Sunday, May 22, 2011

Grimsvötn eruption – frequently asked questions (and some speculations on flying)

From Volcan01010:
Iceland’s most active volcano, Grimsvötn, began erupting last night.  Fire and Ice yet again, baby!  Here are some answers to questions that you might have.

Why are you so excited?

Because it’s big!  This is the most powerful eruption in Iceland in over 50 years.  Radar measurements, pilot reports and ground observations estimate that the ash-rich eruption plume reached 17 km last night.  By comparison, the Eyjafjallajökull plume of last year was 6-9 km high.  This is important because every extra kilometre of plume requires a much faster eruption rate.  The diagram below, taken from a paper by Mastin et al (2009) compares data from past eruptions.

The diagram shows that an eruption such as Eyjafjallajökull, with a plume of ~7 km corresponds to an eruption rate of 105 m3s-1 (10 x 10 x 10 x 10 x 10, or 10,000 cubic metres per second).  This is equivalent to a few hundred tonnes per second in mass. An eruption with a 17 kilometre plume could have a discharge rate of 107 to 108 m3s-1, meaning that it is producing between 100 and 1000 times more material every second. These calculations are obviously only rough, and there are lots of complicating factors such as local weather conditions, the presence of ice over the vent and whether this comparison is even appropriate for the Eyjafjallajökull plume which was not as sustained.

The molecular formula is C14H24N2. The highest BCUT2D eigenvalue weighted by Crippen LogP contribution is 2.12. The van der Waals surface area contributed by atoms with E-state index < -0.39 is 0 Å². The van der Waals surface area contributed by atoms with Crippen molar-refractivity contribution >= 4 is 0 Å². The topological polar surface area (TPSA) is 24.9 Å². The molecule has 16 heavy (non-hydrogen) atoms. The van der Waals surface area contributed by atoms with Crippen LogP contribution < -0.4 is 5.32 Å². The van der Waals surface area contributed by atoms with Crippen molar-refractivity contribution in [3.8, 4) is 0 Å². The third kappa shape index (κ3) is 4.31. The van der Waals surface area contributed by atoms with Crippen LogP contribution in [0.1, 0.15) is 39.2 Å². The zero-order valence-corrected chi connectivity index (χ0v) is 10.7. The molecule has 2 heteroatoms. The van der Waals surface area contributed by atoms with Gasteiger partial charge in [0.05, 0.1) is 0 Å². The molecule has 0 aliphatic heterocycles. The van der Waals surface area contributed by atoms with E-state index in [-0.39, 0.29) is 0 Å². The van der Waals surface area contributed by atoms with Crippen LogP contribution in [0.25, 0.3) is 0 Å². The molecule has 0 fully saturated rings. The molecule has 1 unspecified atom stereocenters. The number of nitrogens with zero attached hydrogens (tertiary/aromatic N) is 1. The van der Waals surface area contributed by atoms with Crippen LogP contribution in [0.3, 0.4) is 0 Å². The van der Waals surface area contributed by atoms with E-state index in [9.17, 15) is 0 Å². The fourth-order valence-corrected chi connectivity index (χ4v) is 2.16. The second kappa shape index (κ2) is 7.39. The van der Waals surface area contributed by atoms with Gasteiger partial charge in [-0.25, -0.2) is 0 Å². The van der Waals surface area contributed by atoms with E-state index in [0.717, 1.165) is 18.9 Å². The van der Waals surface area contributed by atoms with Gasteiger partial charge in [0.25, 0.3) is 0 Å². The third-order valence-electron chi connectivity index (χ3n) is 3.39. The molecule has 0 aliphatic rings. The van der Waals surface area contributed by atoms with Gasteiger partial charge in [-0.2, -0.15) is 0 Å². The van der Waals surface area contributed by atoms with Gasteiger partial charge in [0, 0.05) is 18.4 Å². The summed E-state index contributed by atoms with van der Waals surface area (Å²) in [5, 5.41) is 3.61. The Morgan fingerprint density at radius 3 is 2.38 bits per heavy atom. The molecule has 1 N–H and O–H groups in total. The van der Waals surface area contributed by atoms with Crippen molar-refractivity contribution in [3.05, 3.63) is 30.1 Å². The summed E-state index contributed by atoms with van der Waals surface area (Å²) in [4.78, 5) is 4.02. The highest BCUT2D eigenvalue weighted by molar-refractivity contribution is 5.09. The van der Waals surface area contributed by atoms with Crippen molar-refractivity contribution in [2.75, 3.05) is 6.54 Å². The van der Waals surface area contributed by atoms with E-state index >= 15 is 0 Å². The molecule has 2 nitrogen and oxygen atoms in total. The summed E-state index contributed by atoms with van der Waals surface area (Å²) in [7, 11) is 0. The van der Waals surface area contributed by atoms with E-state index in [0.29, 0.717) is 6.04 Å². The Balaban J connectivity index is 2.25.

If it’s so big, why is there so little fuss?

The Eyjafjallajökull eruption closed European airspace and cost billions of Euros. This eruption is much bigger, but so far only Keflavik airport (Iceland) is closed and the story is beneath the groundbreaking “Footballer Has Affair” on the BBC front page. The difference in impact on aviation comes down to three factors: the ash being produced by the eruption, the weather patterns blowing the ash around, and new rules about planes flying into....MORE